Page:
Prime Minister Theresa May speaks outside 10 Downing Street, June 4, 2017. (Reuters photo: Kevin Coombs)

Islamists want to impose sharia law on the West — which means all Islamists are ‘extremists.’

National Review, by Andrew C. McCarthy, June 5, 2017:

The Western schizophrenia about radical Islam is on full display in Britain, in the aftermath of the latest jihadist atrocity, the third in just the past three months.

Three terrorists rammed a van into a crowd on London Bridge and then went on a stabbing rampage, brutally assaulting pedestrians while braying that each blow was struck “for Allah.” A duly outraged Theresa May donned her prime-minister hat to announce that her government is “leading international efforts to take on and defeat the ideology of Islamist extremism around the world.” She also slipped on her amateur-imam cap, adjusted her rose-tinted glasses, and proclaimed that “Islamist extremism” is an ideology

that preaches hatred, sows division and promotes sectarianism. It is an ideology that claims our Western values of freedom, democracy, and human rights are incompatible with the religion of Islam.

And what right-thinking Western politico’s post-mass-murder speech would be complete without May’s insistence that this ideology is — all together now! — “a perversion of Islam and a perversion of the truth.”

Sigh.

What does Theresa May know about Islam such that she can decide what is a perversion of it? Precious little, I’d wager. Otherwise, she’d not babble on about “Islamist extremism,” a term right out of the Department of Redundancy Department.

If you are an Islamist in the West, you are, by definition, an extremist. An Islamist is a Muslim who believes Islam requires the imposition of sharia, Islam’s ancient, totalitarian societal system and legal code.

“Islamist” is a term we in the West use in the hope that, because there are Muslims who are tolerant, pro-Western people, it must not be inevitable that Islam itself — or at least some interpretations of Islam — will breed the fundamentalist, literalist, supremacist construction of Islam.

It may be a grave error to adopt this hope, especially since it has been elevated into seemingly incorrigible policy. Does the incontestable existence of moderate Muslim individuals necessarily translate into a coherent, viable doctrine of moderate Islam? Turkey’s President Recep Tayyip Erdogan, to take just one very influential Muslim leader, says no: The West’s invocation of “moderate Islam” is “ugly,” he counters, because “Islam is Islam, and that’s it.” Erdogan is a close ally of the Muslim Brotherhood, the world’s most influential Islamist organization. If he’s right that there’s just one true Islam, rest assured that it’s not friendly to the West. Erdogan describes the Western call for Muslim migrants to assimilate in their new European societies as “a crime against humanity.”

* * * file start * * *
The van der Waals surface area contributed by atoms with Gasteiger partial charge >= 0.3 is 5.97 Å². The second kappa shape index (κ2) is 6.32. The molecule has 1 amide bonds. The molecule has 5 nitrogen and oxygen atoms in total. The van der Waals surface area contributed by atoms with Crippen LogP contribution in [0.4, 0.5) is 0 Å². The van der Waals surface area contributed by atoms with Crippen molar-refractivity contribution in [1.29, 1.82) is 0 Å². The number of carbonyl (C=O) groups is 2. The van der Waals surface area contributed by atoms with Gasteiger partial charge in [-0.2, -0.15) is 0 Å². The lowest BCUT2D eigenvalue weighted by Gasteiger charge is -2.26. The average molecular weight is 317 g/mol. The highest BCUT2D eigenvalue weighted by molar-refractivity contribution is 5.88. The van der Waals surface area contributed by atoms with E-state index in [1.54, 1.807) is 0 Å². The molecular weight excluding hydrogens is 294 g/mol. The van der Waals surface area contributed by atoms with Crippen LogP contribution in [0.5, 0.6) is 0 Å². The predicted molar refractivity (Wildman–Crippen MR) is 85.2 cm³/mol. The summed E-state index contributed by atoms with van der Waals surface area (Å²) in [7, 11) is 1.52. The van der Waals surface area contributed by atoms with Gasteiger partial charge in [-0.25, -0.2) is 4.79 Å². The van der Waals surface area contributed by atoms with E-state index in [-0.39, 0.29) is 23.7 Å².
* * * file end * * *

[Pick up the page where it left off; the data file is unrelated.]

Meanwhile, many students of Islam observe that its aggressiveness, intolerance of non-Muslims, and subjugation of women are indisputably rooted in Islamic scripture. Wherever there is Islam, they maintain, there will inevitably be Islamists; and when those Islamists reach a critical mass of population (which can be considerably less than 50 percent), there will inevitably be sharia activism.

They may be right. I don’t want them to be . . . but hope is not a national-security strategy — even if it has been the West’s national-security strategy for a quarter-century.

Obviously, there are gradations of extremism. Some Islamists are violent jihadists. Some support violent jihadists but eschew violence themselves. Some may reject violence (or at least say they do) and claim to seek sharia imposition only by peaceful persuasion. Some may lie about their intentions, pretending to oppose both violence and the imposition of sharia, or pretending that sharia is really moderate, peaceful, and perfectly compatible with Western notions of freedom, democracy, and human rights. But they all want sharia. If you are a Muslim who wants British law supplanted by Islamic law, that is not a moderate position, even if you’re not prepared to drive a van into a crowd of infidels over it. If that’s where you’re coming from, you are a Muslim extremist — an Islamist.